According to the Washington Post, Senate President Mike Miller and Speaker Mike Busch are working on a bill that will mandate Gov. Hogan fund the new hospital project in Prince George’s County. These two claim that Hogan cut off the funding for the hospital, even though he funded it last year.
A proposed regional hospital center in Prince George’s County is at the center of a budget spat between Maryland Gov. Larry Hogan (R) and the leaders of the Democratic-controlled legislature.
Senate President Thomas V. Mike Miller Jr. (D-Calvert) said Tuesday that since Hogan chose not to include $15 million for the hospital in his $42.3 billion budget proposal, he will introduce legislation this week requiring the state to make the payment. He has at least 30 sponsors and support from House Speaker Michael E. Busch (D-Anne Arundel).
Miller said he was frustrated by Hogan’s unwillingness to appropriate the funds, which would help to provide quality healthcare to residents of Prince George’s County.
At best, Miller is misleading the public about the hospital funding; at worst, he is outright lying. The Post story continued with this explanation:
Matthew Clark, a spokesman for Hogan, said there was a five-year agreement to send additional funds to Dimensions Healthcare System, which runs Prince George’s Hospital Center and other facilities across the county. That agreement ended last year, he said.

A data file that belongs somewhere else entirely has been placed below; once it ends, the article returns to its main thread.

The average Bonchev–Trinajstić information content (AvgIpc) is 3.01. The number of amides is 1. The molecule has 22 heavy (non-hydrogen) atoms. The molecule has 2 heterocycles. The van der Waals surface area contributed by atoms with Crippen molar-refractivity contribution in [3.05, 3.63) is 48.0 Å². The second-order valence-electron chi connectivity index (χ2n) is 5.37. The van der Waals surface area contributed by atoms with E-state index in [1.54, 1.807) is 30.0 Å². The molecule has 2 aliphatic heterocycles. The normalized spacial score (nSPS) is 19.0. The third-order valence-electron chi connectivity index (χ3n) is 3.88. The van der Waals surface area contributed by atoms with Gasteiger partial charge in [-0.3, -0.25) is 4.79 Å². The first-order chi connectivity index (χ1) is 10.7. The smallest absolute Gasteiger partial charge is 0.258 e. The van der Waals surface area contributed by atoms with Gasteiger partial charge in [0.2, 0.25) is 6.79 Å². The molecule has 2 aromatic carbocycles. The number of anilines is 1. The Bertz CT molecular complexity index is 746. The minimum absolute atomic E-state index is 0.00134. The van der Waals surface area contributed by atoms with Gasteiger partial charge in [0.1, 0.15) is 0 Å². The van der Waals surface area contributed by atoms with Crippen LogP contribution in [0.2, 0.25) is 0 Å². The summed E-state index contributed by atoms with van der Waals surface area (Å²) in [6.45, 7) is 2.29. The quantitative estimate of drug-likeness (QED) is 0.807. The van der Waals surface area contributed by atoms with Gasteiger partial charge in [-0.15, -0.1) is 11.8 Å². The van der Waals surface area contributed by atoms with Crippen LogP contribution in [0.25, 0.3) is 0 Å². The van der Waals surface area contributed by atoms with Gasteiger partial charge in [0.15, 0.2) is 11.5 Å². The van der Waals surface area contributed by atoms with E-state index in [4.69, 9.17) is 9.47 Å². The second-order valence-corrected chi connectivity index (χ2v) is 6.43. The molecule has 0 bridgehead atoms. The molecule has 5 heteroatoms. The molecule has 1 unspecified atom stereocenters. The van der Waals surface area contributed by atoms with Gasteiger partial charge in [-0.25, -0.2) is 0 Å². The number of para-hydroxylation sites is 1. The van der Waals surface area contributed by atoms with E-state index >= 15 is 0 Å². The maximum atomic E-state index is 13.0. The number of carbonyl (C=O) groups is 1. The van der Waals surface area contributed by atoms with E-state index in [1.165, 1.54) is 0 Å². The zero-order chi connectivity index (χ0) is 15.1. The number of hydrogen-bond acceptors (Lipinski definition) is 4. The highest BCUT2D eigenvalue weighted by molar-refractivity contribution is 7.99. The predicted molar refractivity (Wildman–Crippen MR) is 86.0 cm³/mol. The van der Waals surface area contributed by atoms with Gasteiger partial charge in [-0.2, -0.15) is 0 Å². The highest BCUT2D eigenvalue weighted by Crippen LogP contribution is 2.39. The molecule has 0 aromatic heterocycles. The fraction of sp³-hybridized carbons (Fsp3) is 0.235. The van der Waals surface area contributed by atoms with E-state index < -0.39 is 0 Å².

This year, Hogan included $27.5 million in capital funds to build a new regional hospital in the county.
This means that the $15 million that Sen. Miller wants to force the state to spend, was actually not earmarked for the new hospital at all. It was a payment the state had been sending to Dimensions Healthcare System, a privately owned non-profit, to subsidize the company. The new hospital project, a joint venture with the University of MD Medical System, is funded, to the tune of $27 million dollars! The new medical center in Largo is due to replace another of Dimensions’s facilities in Cheverly. Dimensions is also currently looking to sell or close the Laurel Hospital, because it is losing $15 – $20 million a year, however the local SEIU and even some lawmakers have inserted themselves into the decision, making it hard for Dimensions to find a buyer.
If you read further into the Washington Post piece, you find this information:
Thomas Himler, a deputy chief administrative officer for Prince George’s County, said if Prince George’s Hospital Center doesn’t receive the subsidy it could jeopardize its chances of receiving a certificate of need.
“It’s going to be hard to get approved,” he said. “All the assumptions on our rates are premised on the subsidies.”
The subsidy money is being used to not only sustain the system but make improvements at the three Dimensions-run facilities in Cheverly, Bowie and Laurel, which is a requirement for the certificate of need.
This means that the certificate of need, the hearing for which has been postponed until April, is based on the artificially low rates Dimensions has been charging because of the state and county subsidies they’ve been receiving. The way Himler puts it, it seems the hospital may not get approval if Dimensions has to raise its rates to something more realistic for the services offered. Considering there is a comparable health center a mere 6 miles away, albeit across county lines, it seems like a rather foolish spot for a new hospital. So why is County Executive Baker and Senator Mike Miller working together to push so hard for this project?